Riding the Credit Boom -- by Christopher Hansman, Harrison Hong, Wenxi Jiang, Yu-Jane Liu, Juan-Juan Meng
Research on leverage and asset-price fluctuations focuses on the direct effect of lax bank lending enabling financially-constrained investors to take excessive risks. Ignored are unconstrained investors speculating on higher prices during credit booms. To identify these two effects, we utilize China's staggered liberalization of stock-margin lending from 2010-2015--which encouraged a bank/brokerage-credit-fueled stock-market bubble. The direct effect is a 25 cent increase in a stock's market capitalization for each dollar of margin debt. Unconstrained investors led to an even larger increase in valuations of an additional 32 cents as they speculated on stocks likely to qualify for lending.
Unions and Inequality Over the Twentieth Century: New Evidence from Survey Data -- by Henry S. Farber, Daniel Herbst, Ilyana Kuziemko, Suresh Naidu
It is well-documented that, since at least the early twentieth century, U.S. income inequality has varied inversely with union density. But moving beyond this aggregate relationship has proven difficult, in part because of the absence of micro-level data on union membership prior to 1973. We develop a new source of micro-data on union membership, opinion polls primarily from Gallup (N â 980, 000), to look at the effects of unions on inequality from 1936 to the present. First, we present a new time series of household union membership from this period. Second, we use these data to show that, throughout this period, union density is inversely correlated with the relative skill of union members. When density was at its peak in the 1950s and 1960s, union members were relatively less-skilled, whereas today and in the pre-World War II period, union members are equally skilled as non-members. Third, we estimate union household income premiums over this same period, finding that despite large changes in union density and selection, the premium holds steady, at roughly 15-20 log points, over the past eighty years. Finally, we present a number of direct results that, across a variety of identifying assumptions, suggest unions have had a significant, equalizing effect on the income distribution over our long sample period.
Structural Estimation of a Model of School Choices: the Boston Mechanism vs. Its Alternatives -- by Caterina Calsamglia, Chao Fu, Maia Gueell
We model household choice of schools under the Boston mechanism (BM) and develop a new method, applicable to a broad class of mechanisms, to fully solve the choice problem even if it is infeasible via the traditional method. We estimate the joint distribution of household preferences and sophistication types using administrative data from Barcelona. Counterfactual policy analyses show that a change from BM to the Deferred Acceptance mechanism would decrease average welfare by 1,020 euros, while a change to the top trading cycles mechanism would increase average welfare by 460 euros.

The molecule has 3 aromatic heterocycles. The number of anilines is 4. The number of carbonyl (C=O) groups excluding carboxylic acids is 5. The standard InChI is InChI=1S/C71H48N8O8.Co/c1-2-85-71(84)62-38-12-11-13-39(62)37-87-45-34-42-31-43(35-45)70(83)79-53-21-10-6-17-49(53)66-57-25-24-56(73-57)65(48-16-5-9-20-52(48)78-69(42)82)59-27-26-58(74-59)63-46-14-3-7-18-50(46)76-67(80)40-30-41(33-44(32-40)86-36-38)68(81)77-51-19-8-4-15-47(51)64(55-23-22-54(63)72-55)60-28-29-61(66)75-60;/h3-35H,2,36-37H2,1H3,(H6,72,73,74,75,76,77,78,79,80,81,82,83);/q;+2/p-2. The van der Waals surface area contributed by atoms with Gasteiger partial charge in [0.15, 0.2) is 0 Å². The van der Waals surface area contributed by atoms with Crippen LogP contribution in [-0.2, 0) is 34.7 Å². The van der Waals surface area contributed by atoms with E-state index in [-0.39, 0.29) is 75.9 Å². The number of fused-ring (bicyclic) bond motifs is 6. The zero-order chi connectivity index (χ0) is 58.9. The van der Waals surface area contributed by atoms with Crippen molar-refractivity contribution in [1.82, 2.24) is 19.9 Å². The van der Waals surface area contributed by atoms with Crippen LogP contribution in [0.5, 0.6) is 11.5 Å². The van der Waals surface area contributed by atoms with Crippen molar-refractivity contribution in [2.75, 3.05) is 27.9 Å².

Deposit Inflows and Outflows in Failing Banks: The Role of Deposit Insurance -- by Christopher Martin, Manju Puri, Alexander Ufier
Using unique, daily, account-level balances data we investigate deposit stability and the drivers of deposit outflows and inflows in a distressed bank. We observe an outflow of uninsured depositors from the bank following bad regulatory news. We find that government deposit guarantees, both regular deposit insurance and temporary deposit insurance measures, reduce the outflow of deposits. We also characterize which accounts are more stable (e.g., checking accounts and older accounts). We further provide important new evidence that, simultaneous with the run-off, gross funding inflows are large and of first-order impact -- a result which is missed when looking at aggregated deposit data alone. Losses of uninsured deposits were largely offset with new insured deposits as the bank approached failure. We show our results hold more generally using a large sample of banks that faced regulatory action. Our results raise questions about depositor discipline, widely considered to be one of the key pillars of financial stability, raising the importance of other mechanisms of restricting bank risk taking, including prudent supervision.
Spinning the Web: The Impact of ICT on Trade in Intermediates and Technology Diffusion -- by Reka Juhasz, Claudia Steinwender
This paper studies how information and communication technology (ICT) improvements affect trade along the value chain and international technology diffusion. We examine the impact of a revolutionary technology, the roll-out of the global telegraph network, on the 19th century cotton textile industry. First, we show that connection to the telegraph disproportionately increased trade in intermediate goods relative to final goods. We document that this was due to differences in codifiability; that is, the extent to which product specifications could be communicated at a distance using only words (and thus by sending telegrams) as opposed to inspecting a sample of the product. Second, adoption of the telegraph also facilitated international technology diffusion through the complementary mechanisms of importing machinery and acquiring knowledge of the production process and local demand through importing intermediates. These results shed light on how ICT facilitates the formation of global value chains and the diffusion of frontier technology.
Death of the Salesman, but not the Sales Force: Reputational Entrepreneurship and the Valuation of Scientific Achievement -- by Pierre Azoulay, J. Michael Wahlen, Ezra W. Zuckerman Sivan
Using citations as a measure of valuation and death as a shock that affects efforts to "sell" scientific work but not the quality of the work itself, we estimate the importance of "reputational entrepreneurship" on the valuation of life scientists' research. Insofar as reputational entrepreneurship is impactful, it is unclear whether the most effective reputational entrepreneurs are those selling their own work ("salesman") or those promoting the work of others (the "sales force"). While the salesman has more incentive to promote her work, the sales force is larger and may be seen as more credible. We find that by commemorating the death of a scientist, the sales force boosts the valuation of the deceased's work relative to what the salesman could have done had she remained alive. This suggests that while science seeks to divorce the researcher's identity from their work, scientists' identities nonetheless play an important role in determining scientific valuations.